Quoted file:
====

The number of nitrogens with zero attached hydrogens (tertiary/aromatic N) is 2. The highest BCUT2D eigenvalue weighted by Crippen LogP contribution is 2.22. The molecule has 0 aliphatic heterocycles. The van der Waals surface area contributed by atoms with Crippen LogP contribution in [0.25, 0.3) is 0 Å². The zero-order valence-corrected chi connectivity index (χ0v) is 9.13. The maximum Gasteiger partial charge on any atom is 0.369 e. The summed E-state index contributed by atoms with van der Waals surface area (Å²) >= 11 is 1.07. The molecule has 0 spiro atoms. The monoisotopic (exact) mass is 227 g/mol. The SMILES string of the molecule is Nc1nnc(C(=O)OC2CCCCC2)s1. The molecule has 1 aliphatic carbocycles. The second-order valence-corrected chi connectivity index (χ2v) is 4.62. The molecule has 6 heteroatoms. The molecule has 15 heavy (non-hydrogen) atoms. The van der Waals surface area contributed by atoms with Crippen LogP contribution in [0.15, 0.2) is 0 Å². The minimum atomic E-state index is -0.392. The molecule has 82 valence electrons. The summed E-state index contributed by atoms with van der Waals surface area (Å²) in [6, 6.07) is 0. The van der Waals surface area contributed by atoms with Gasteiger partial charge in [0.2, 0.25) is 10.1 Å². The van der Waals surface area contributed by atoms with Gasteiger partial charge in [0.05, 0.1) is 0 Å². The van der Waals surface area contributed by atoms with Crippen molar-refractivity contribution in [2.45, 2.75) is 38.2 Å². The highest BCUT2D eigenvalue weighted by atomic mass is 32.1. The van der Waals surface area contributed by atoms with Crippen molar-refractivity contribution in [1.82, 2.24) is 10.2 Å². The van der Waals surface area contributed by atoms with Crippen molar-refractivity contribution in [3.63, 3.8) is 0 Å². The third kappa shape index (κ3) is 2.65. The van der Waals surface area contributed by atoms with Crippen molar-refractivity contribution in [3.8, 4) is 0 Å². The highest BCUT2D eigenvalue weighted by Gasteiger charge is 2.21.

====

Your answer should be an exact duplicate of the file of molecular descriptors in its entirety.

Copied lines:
The number of nitrogens with zero attached hydrogens (tertiary/aromatic N) is 2. The highest BCUT2D eigenvalue weighted by Crippen LogP contribution is 2.22. The molecule has 0 aliphatic heterocycles. The van der Waals surface area contributed by atoms with Crippen LogP contribution in [0.25, 0.3) is 0 Å². The zero-order valence-corrected chi connectivity index (χ0v) is 9.13. The maximum Gasteiger partial charge on any atom is 0.369 e. The summed E-state index contributed by atoms with van der Waals surface area (Å²) >= 11 is 1.07. The molecule has 0 spiro atoms. The monoisotopic (exact) mass is 227 g/mol. The SMILES string of the molecule is Nc1nnc(C(=O)OC2CCCCC2)s1. The molecule has 1 aliphatic carbocycles. The second-order valence-corrected chi connectivity index (χ2v) is 4.62. The molecule has 6 heteroatoms. The molecule has 15 heavy (non-hydrogen) atoms. The van der Waals surface area contributed by atoms with Crippen LogP contribution in [0.15, 0.2) is 0 Å². The minimum atomic E-state index is -0.392. The molecule has 82 valence electrons. The summed E-state index contributed by atoms with van der Waals surface area (Å²) in [6, 6.07) is 0. The van der Waals surface area contributed by atoms with Gasteiger partial charge in [0.2, 0.25) is 10.1 Å². The van der Waals surface area contributed by atoms with Gasteiger partial charge in [0.05, 0.1) is 0 Å². The van der Waals surface area contributed by atoms with Crippen molar-refractivity contribution in [2.45, 2.75) is 38.2 Å². The highest BCUT2D eigenvalue weighted by atomic mass is 32.1. The van der Waals surface area contributed by atoms with Crippen molar-refractivity contribution in [1.82, 2.24) is 10.2 Å². The van der Waals surface area contributed by atoms with Crippen molar-refractivity contribution in [3.63, 3.8) is 0 Å². The third kappa shape index (κ3) is 2.65. The van der Waals surface area contributed by atoms with Crippen molar-refractivity contribution in [3.8, 4) is 0 Å². The highest BCUT2D eigenvalue weighted by Gasteiger charge is 2.21.